By Chuck Violand

July 7, 2014

238 years ago, a group of 56 men who were gathered in Philadelphia, Pennsylvania pledged to each other their lives, their fortunes, and their sacred honors in the pursuit of fundamental concepts that, today, much of the world takes for granted. These men were the signers of the Declaration of Independence. Tom, John, Ben, Robert, and Roger were tasked with drafting the original version of the document before these 56 men then spent days poring over and carefully choosing each word that wound up in its final version. They understood the significance of words and the impact they can have on the lives of everyday people. Two words stood out among all the others as being critically important: Freedom and Liberty.

According to many respected experts, freedom is a state of being capable of making decisions without external control, and liberty is the freedom that has been granted to a people by an external control.

While people on both sides of the political spectrum will debate these definitions and the legitimacy of these terms as they apply to governments, I think they have an application in business that is often overlooked. Let’s start with the word freedom.

In the United States, Canada, Australia, England, and the other countries where the overwhelming majority of readers of my Monday Morning Notes live, we are blessed with the freedom to launch a business with relative ease.

Even better, we have the freedom to choose the type of businesses we want to launch. We can choose the customers with whom we want to work, the employees we want to hire, and how large we want our companies to grow.

If you’re like many business owners, you might be saying, “Well, of course I’m free to do these things. I’m the owner.” But that is not a given in every country. It is a freedom we enjoy as a result of the system of laws that exist within our governments that either encourage or suppress private ownership of business.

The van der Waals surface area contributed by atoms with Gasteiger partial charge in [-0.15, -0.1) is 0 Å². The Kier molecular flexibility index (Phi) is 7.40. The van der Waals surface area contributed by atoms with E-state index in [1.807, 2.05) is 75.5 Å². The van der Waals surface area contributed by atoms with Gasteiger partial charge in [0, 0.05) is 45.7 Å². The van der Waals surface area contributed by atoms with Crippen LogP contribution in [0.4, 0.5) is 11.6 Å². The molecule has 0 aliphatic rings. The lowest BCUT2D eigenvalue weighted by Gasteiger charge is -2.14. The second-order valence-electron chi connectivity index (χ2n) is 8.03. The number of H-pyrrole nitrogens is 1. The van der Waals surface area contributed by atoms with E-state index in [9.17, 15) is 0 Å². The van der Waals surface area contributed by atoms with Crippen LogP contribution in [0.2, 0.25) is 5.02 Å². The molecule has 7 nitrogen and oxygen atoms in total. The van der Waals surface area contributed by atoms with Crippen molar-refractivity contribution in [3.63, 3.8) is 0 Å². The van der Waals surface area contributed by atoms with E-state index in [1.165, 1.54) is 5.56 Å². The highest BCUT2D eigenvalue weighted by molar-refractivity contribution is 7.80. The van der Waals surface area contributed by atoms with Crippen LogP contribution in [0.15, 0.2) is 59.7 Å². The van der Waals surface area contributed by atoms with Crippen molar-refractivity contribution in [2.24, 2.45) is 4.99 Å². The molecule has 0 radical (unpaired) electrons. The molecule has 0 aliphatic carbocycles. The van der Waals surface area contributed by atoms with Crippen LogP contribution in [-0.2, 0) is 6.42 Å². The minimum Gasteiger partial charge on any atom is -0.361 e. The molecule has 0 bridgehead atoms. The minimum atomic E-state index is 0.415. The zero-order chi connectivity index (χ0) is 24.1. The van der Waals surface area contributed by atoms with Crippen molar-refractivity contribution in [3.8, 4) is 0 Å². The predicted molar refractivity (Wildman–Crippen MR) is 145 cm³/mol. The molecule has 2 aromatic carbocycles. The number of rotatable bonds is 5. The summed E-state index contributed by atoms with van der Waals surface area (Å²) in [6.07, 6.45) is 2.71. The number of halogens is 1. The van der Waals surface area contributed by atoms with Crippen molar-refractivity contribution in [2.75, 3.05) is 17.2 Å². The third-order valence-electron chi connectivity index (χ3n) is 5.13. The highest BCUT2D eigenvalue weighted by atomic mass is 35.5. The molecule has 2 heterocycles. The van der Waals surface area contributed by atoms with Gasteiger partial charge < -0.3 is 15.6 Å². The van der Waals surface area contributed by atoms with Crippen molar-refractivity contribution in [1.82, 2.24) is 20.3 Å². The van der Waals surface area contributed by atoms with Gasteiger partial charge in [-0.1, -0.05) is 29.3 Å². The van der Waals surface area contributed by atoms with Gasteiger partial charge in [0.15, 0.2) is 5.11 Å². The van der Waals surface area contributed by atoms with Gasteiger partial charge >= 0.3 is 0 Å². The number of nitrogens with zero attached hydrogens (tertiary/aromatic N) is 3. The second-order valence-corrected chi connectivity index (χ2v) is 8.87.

Liberty would be the freedoms we extend to the people who work in our companies. Do they have a voice in how things are done, in the direction the company is headed, and in how to improve the things that can be improved? Are they at liberty to disagree with us without fear of punishment or to offer suggestions for improving the performance of the company?

There may be nothing in this commentary that will change the way you conduct your businesses. No miracle marketing strategy that will put all your competitors out of business. No secret formula for doubling your profits overnight. Building a successful business still requires hard work, time, and a lot of luck. And a big part of that luck is living in a place where the mere thought of starting a business is a possibility and a privilege, and having the freedom to choose a business we enjoy is part of the air we breathe.

I thought this might be a good time to take a moment out of our harried schedules, tune out all the complaining we hear about how tough it is owning a business, and reflect on the freedoms we actually enjoy as business owners but too often take for granted. I think it’s a good idea to do this occasionally because all truths may not be self-evident.